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    • It's so strange that the election can be so close when Biden leads in the popular vote by 4,000,000 and growing. Americans have voted for a Democrat for president in each of the past four elections, and seven of the past eight, the exception being 2004, when President George W. Bush beat John Kerry by about three million votes. But, depending on the outcome this year, only four or five times in those eight elections have they actually put one in the White House.

    • I think there are three fundamental changes that would completely change our political process for the better:

      1) Mandatory voting

      2) Rank Choice voting

      3) Popular vote election of the President (given 1 and 2 are in place)

    • There are many religious groups such as the Amish and the JWs that do not vote. Mandatory voting is a violation of the civil rights of anyone who deliberately chooses to not participate. It could even be argued that it violates the freedom of speech clause.

    • Urban residents want to treat the rural residents the way Britain used to treat its colonies and Ireland.

      There are vast areas of the US which would be rendered irrelevant and practically speaking disenfrancised if the metropolitan regions had all the political clout that the "popular vote" would give them.

      This would slowly but inevitably lead to laws which were written by people who were clueless concerning rural life.

    • Anything can be argued. And I would be perfectly fine with a constitutional amendment that mandated voting if necessary. You know, like, "voting being necessary to the security of a free State, all eligible citizens shall vote in national, state, and municipal elections".

      If someone would rather pay a fine then vote, so be it.

    • Your notion that anyone with a minority opinion is disenfranchised because they lose does not hold any merit on its face. There is always a minority opinion that loses in every election ever held.

    • And that mindset leads to the same kind of persecution which existed in Europe in the 1600s-1800s of those who were not conformists.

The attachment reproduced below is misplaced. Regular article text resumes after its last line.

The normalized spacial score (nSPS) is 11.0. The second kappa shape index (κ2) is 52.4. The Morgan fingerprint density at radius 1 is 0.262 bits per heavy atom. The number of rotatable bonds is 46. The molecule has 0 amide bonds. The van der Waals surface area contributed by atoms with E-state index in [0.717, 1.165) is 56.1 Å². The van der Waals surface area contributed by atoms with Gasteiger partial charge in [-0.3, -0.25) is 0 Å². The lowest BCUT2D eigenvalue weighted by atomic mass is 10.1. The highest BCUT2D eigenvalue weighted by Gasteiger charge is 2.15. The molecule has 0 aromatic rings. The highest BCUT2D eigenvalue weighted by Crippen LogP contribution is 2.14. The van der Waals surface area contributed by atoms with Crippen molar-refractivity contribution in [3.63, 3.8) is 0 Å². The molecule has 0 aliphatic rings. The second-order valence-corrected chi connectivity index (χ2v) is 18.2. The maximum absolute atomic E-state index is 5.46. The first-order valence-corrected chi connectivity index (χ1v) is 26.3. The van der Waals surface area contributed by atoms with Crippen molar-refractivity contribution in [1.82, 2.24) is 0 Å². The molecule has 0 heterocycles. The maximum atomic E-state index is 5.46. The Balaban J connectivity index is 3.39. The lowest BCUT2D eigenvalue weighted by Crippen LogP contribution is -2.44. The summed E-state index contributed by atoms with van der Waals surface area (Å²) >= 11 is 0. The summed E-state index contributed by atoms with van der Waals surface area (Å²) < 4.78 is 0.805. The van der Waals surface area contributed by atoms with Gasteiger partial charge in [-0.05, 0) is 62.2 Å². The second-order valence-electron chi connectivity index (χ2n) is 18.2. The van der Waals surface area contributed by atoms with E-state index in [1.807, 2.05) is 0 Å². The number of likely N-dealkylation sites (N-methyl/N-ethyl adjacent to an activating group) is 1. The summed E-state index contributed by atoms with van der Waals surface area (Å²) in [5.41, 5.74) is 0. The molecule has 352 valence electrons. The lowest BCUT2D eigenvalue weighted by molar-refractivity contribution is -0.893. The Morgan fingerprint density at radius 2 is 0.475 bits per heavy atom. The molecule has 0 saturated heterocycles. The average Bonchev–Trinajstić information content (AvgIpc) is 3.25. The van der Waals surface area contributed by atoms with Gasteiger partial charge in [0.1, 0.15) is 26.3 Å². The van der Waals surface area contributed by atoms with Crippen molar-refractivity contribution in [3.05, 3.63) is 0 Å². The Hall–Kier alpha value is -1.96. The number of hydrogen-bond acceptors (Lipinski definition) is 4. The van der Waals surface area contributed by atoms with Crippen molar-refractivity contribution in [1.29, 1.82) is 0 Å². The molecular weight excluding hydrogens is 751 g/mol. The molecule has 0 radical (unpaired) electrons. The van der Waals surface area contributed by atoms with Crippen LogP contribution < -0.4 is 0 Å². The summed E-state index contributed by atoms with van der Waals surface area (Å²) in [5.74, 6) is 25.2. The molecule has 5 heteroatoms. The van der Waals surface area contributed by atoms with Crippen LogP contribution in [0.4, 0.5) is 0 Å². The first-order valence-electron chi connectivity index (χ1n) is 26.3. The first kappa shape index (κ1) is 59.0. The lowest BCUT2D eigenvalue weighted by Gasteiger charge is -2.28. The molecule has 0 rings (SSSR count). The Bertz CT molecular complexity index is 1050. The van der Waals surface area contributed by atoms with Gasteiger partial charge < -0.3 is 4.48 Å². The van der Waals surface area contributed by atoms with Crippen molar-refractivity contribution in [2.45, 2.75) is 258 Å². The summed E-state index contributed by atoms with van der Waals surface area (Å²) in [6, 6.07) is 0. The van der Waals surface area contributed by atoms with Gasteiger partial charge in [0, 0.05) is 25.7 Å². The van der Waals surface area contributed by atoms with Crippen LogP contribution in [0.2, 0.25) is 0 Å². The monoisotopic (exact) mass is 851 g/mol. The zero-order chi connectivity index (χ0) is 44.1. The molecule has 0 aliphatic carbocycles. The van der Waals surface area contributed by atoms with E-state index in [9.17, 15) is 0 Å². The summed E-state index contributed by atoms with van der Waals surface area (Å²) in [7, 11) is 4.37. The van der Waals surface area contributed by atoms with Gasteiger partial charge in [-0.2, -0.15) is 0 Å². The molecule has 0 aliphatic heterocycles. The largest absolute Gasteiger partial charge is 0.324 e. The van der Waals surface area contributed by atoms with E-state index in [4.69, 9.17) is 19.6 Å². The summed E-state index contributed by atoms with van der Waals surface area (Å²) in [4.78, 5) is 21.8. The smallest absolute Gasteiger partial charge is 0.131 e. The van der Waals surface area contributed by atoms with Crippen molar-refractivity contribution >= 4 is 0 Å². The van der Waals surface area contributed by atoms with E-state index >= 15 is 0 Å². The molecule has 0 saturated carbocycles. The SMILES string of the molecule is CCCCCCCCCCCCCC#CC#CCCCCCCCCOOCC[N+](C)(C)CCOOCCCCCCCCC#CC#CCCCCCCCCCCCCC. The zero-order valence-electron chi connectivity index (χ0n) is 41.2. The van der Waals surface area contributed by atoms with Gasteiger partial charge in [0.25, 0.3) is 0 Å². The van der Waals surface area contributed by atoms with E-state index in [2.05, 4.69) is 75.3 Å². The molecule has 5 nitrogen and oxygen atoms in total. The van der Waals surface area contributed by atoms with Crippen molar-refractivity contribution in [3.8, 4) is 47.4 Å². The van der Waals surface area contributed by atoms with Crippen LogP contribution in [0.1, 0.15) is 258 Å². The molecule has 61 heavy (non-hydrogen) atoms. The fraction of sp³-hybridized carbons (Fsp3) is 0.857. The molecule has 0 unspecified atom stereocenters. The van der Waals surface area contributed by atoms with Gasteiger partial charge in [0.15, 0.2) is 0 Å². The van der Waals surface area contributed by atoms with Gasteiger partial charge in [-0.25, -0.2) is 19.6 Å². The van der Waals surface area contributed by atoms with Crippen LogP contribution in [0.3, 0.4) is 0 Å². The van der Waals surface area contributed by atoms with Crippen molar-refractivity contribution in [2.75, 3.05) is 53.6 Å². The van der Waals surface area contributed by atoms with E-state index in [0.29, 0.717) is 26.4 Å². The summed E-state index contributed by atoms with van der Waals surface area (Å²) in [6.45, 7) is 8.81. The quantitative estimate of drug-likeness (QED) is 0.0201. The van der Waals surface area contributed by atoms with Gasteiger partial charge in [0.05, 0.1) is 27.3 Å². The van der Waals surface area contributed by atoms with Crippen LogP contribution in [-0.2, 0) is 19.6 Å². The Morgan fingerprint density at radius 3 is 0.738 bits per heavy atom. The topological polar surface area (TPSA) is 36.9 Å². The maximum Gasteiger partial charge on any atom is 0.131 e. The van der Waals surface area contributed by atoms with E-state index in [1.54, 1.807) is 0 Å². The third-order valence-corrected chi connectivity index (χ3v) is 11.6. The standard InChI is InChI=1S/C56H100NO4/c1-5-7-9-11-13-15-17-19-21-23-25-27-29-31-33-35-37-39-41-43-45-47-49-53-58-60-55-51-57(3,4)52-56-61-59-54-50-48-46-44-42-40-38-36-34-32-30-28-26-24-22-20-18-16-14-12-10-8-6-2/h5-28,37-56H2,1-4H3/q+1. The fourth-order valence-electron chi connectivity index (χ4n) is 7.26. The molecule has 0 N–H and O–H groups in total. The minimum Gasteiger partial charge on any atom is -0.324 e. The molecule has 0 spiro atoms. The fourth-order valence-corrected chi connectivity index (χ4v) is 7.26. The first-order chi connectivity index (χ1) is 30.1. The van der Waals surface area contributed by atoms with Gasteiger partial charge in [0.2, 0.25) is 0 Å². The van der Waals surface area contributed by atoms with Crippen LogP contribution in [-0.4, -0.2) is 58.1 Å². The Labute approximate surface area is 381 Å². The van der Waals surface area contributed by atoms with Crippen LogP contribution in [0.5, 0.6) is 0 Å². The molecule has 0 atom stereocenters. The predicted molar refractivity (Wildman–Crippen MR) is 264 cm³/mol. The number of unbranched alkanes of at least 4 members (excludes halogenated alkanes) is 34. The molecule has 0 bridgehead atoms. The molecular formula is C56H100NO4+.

The roundheads and the cavaliers of the UK, the beheading of Charles I of England, the rump parliament — all of these were the result of trying to force one's own views on others.

      It was said of Voltaire by Evelyn Hall that his attitude was — I disapprove of what you say, but I will defend to the death your right to say it.

      Even though I do not agree with the Amish and the JW, the idea of fining them or otherwise judicially persecuting them is repugnant to the mind of anyone who truly believes that people should have the right to hold views contrary to the majority view.

    • There are vast areas of the US which would be rendered irrelevant and practically speaking disenfrancised if the metropolitan regions had all the political clout that the "popular vote" would give them.

      This is pretty clear, what did I misunderstand?

    • Sorry, but you're making an ad absurdum argument. Let me know when Australia starts beheading people who don't vote and then maybe you'd have a point.

    • I was not talking about them losing elections.

      As metropolitan areas grow and as rural areas decrease in population, it will soon be possible for a candidate to completely ignore the rural voters and focus only on the metropolitan voters if the candidate can win a majority which is insurmountable by the rural population.

      This is why the American Colonies felt that the British parliament was passing laws which (in the colonist's opinion) were unjust. The American colonies were not given the ability to elect their own members of parliament but were still under the laws passed by parliament.

      If rural voters are hopelessly outnumbered by the metropolitan vote, it could lead to so much anger and resentment and a feeling of enslavement that history could repeat itself.

    • That sounds theoretically like it could be true but are we seeing that in practice in well-run democracies that don’t have electoral colleges? They seem as confused about why we have an electoral college as they are about why we have the health care we do.

    • Well, you literally said "practically speaking disenfranchised".

      Under the current system, all but the "battleground states" already feel "completely ignored". Even Georgia, Biden didn't visit the State until the week before the election. Since the margin of victory doesn't matter now, deep red or deep blue states can be completely ignored.

      Also, there is no equivalence between not having a vote (the colonies literally had no vote, it was called "virtual representation"), and having a vote that holds equal weight as every other citizen's vote.

    • From "":

      Voting is typically not prohibited outright, and the decision to vote is left to the individual in most congregations.   Donald Kraybill notes that in the Lancaster community, “Those who vote tend to be  younger businessmen with an interest in community affairs” (The Riddle of Amish Culture, Kraybill p 275).  The approach to voting varies between communities.

      Note, the Amish also pay income taxes.